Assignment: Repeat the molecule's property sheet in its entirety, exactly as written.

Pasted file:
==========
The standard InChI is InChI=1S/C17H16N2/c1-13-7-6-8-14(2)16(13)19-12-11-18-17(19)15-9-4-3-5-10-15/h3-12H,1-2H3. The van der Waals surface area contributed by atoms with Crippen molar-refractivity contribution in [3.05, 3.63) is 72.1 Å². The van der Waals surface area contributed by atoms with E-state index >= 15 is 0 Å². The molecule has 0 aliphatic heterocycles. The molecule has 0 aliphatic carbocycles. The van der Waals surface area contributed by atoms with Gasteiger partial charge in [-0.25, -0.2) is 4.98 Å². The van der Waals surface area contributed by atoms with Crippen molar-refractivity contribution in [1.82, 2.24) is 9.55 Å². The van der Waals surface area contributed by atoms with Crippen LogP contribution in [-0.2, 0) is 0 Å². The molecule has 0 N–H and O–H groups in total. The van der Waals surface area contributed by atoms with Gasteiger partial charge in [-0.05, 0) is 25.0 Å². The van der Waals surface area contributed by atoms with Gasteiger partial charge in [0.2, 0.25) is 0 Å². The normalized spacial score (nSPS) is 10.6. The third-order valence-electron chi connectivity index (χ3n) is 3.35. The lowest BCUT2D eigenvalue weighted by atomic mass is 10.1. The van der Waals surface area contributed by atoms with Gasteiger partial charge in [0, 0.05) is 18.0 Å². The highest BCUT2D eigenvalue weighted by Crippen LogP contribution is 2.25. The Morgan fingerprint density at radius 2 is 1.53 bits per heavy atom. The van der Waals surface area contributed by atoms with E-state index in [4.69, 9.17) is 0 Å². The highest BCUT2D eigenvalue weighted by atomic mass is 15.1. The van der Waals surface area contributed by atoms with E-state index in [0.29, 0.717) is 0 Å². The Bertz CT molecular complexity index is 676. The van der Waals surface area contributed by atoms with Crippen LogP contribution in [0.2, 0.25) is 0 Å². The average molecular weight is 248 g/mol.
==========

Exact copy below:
The standard InChI is InChI=1S/C17H16N2/c1-13-7-6-8-14(2)16(13)19-12-11-18-17(19)15-9-4-3-5-10-15/h3-12H,1-2H3. The van der Waals surface area contributed by atoms with Crippen molar-refractivity contribution in [3.05, 3.63) is 72.1 Å². The van der Waals surface area contributed by atoms with E-state index >= 15 is 0 Å². The molecule has 0 aliphatic heterocycles. The molecule has 0 aliphatic carbocycles. The van der Waals surface area contributed by atoms with Gasteiger partial charge in [-0.25, -0.2) is 4.98 Å². The van der Waals surface area contributed by atoms with Crippen molar-refractivity contribution in [1.82, 2.24) is 9.55 Å². The van der Waals surface area contributed by atoms with Crippen LogP contribution in [-0.2, 0) is 0 Å². The molecule has 0 N–H and O–H groups in total. The van der Waals surface area contributed by atoms with Gasteiger partial charge in [-0.05, 0) is 25.0 Å². The van der Waals surface area contributed by atoms with Gasteiger partial charge in [0.2, 0.25) is 0 Å². The normalized spacial score (nSPS) is 10.6. The third-order valence-electron chi connectivity index (χ3n) is 3.35. The lowest BCUT2D eigenvalue weighted by atomic mass is 10.1. The van der Waals surface area contributed by atoms with Gasteiger partial charge in [0, 0.05) is 18.0 Å². The highest BCUT2D eigenvalue weighted by Crippen LogP contribution is 2.25. The Morgan fingerprint density at radius 2 is 1.53 bits per heavy atom. The van der Waals surface area contributed by atoms with E-state index in [4.69, 9.17) is 0 Å². The highest BCUT2D eigenvalue weighted by atomic mass is 15.1. The van der Waals surface area contributed by atoms with E-state index in [0.29, 0.717) is 0 Å². The Bertz CT molecular complexity index is 676. The van der Waals surface area contributed by atoms with Crippen LogP contribution in [0.2, 0.25) is 0 Å². The average molecular weight is 248 g/mol.